Being a former police officer, I visited Amsterdam to see how the city, which had legalised commercial sex and soft drug consumption, dealt with crime.
Naturally, my first place of visit was the Red Light District known as De Wallen. I began my tour with 800-year-old Oude Kerk, said to be the oldest building in Amsterdam and the most prominent landmark of De Wallen.
Built in the 13th Century, the church is a centre of both religious and cultural activities. Outside the church, on the cobbled street, is a bronze relief of a hand groping a woman's breast. A bronze statue of a woman with the inscription, "Respect sex workers all over the world" is not far away.
De Wallen has more than a hundred apartments in which sex workers ply their trade. In glass cubicles, skimpily-clad sex workers solicit customers. The area is full of sex shops, sex theatres, peep shows, a sex museum, a marijuana museum etc. All carnal desires seem to be catered to.
Hundreds of visitors, including women, thronged the area curiously gazing at the windows. I saw a tourist takeout his camera to photograph a prostitute, but all of a sudden a bouncer snatched his camera and threw it in the canal.
This area is also very famous for "coffee shops", which sell cannabis or ganja. In Netherlands, coffee shops can sell ganja, but alcohol and food cannot be served with it. As the night progressed, the area became unruly and unsafe with drunkards and addicts. We were warned of pickpockets but not a single uniformed police officer was seen on the street.
Walking along, we reached Dam Square, which is the historical centre of Amsterdam. The main attraction here is the National Monument, setup as War Memorial in 1956. The War Memorial is a concrete pillar covered by white stone. It is 72ft. high and its base has four chained figures.
Even though it was late night, Dam Square was full of life and there were thousands of tourists. The square is surrounded by the Royal Palace and the New Church. A lot of street entertainment was available and hence we remained there till midnight.
The next day, our tour began with the visit to Central Station. Completed in 1884, this historic building has been continuously remodeled. The first station roof of the building is very famous. I was surprised to see literally thousands of bicycles parked outside this railway station. The Dutch are very fond of bicycles and each family owns half a dozen of them.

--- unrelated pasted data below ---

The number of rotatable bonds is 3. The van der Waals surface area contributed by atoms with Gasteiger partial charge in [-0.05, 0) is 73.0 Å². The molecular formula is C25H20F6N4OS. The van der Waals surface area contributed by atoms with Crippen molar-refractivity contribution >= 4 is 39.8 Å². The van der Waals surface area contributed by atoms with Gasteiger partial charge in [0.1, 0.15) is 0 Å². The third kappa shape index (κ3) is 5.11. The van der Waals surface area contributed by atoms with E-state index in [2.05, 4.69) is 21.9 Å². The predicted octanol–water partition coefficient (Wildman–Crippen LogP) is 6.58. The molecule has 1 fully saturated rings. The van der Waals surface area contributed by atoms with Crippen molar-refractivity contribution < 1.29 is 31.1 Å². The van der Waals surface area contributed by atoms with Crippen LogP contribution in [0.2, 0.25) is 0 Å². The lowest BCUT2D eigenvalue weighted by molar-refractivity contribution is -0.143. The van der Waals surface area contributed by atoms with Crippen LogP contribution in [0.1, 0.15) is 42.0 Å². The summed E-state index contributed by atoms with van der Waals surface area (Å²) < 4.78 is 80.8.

In front of the station were boats offering canal rides. Amsterdam is a city of canals and most of these were built to prevent flooding. The canals are developed as four concentric semi-circles and are named as Canal of the Lord, Canal of the Emperor, Canal of the Princes etc. We hopped on to a boat to see one of the most visited places in Amsterdam - the House of Anne Frank.
Anne, a 15-year-old Jewish girl, hid with her family in a house in Amsterdam to escape the Nazis and during this time kept a diary. She was arrested and sent to a Concentration Camp where she died. Her diary is one of the largest selling books in the world, translated in seventy languages. Her house is now a museum, where her photographs and pages from her diary are displayed.
Later on, we went to Vondel Park, a lovely garden with ponds, bridges and lawns. Its serene atmosphere was quite a contrast with what I had seen the previous night at De Wallen. The park, opened in 1867, covers 120 acres and is famous for a sculpture "The Fish" by Pablo Picasso. Picasso donated this sculpture to commemorate four hundred years of Amsterdam.
Very close to the park is the Museum Square, which has four famous museums including the Van Gogh Museum. The National Museum is the most visited museum of Netherlands and has on display over 8000 objects of art and history. It has a number of masterpieces of Rembrandt.
Rembrandt was a famous 17th century Dutch painter. His house is a museum and near his house is a square dedicated to him. This square has his statue, and in front of the statue is a sculpture of Rembrandt's most famous painting "The Night Watch". This sculpture of bronze soldiers was created by two Russian artists.
Amsterdam is very famous for its Heineken beer. The old brewery has now been turned into a tourist spot. One learns a lot about how beer is made. Visitors can taste the famous beer too. Netherlands is famous for tulips and Keukenhof Tulip Gardens is an hour's journey from Amsterdam.
The next day, we went on a canal cruise which took us on a sightseeing tour of the city. The 75-minute cruise took us around top attractions of the city and after the cruise, we returned to our hotel to prepare for our journey back home.
Amsterdam is one of the most happening cities in the world and caters to all interests.